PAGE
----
City cracking down on crime-ridden neighborhoods

AUSTIN (KXAN) — On Thursday, KXAN told you the state took over a ranch belonging to a polygamist group in West Texas.

The group’s leader, Warren Jeffs, will spend the rest of his life in prison after being convicted of sexually abusing two girls he took as child brides. In January, a judge ordered the forfeiture of the “Yearning for Zion” ranch — owned by the church.

What could happen to properties in Austin where crimes have been committed? The city says they depend on residents to call them when they see illegal activity. Some residents say parts of the city still need cleaning up.

“I see it changing fast,” East Austin developer Daniel Reeves said. “A lot of good people are moving here, and I think there’s no stopping it. Now’s a good time for a strong effort.”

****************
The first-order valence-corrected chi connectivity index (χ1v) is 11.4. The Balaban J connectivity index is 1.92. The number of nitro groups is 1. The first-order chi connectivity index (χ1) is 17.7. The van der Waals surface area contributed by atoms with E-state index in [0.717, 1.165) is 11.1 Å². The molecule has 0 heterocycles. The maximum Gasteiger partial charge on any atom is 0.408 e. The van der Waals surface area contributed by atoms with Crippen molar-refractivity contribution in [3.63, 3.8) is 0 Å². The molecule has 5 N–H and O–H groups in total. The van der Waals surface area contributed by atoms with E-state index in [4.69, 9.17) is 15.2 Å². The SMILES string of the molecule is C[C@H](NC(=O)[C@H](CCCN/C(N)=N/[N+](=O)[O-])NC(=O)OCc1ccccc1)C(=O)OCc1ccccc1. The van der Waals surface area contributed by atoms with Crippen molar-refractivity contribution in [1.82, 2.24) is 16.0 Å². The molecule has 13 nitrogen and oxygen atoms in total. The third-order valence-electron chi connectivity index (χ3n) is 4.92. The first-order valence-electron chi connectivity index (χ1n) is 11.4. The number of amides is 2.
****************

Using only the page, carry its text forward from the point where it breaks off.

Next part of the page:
Reeves started his business 3 years ago and says things on the east side have improved drastically.

“If we build something over here we know it’s gonna sell,” Reeves said. “That’s the big thing. People are coming here. They like being close to downtown. That’s the big draw.”

But, Reeves said he constantly deals with issues like people loitering outside his office.

APD says since the beginning of last year-they’ve responded to more than a dozen calls for illegal activity that falls under nuisance abatement. That includes everything from prostitution, to aggravated assault and organized criminal activity.

Sexual assault, robbery and gambling also fall under the nuisance abatement act.

“I think the east side in general should have more police routes,” a resident said. “I don’t think there’s enough of it all.”

According to APD, the city can’t legally seize property, but detectives say they can give warnings to property owners who have criminal activity happening on their property.

The city can close businesses, homes, apartments, hotels and convenience stores down for up to a year after giving residents and business owners a chance to clean them up.

“As far as violence, I don’t see violence over here,” a resident said. “Prostitution? Yeah, that needs to go. When you start having kids you don’t want that in your face.”

 

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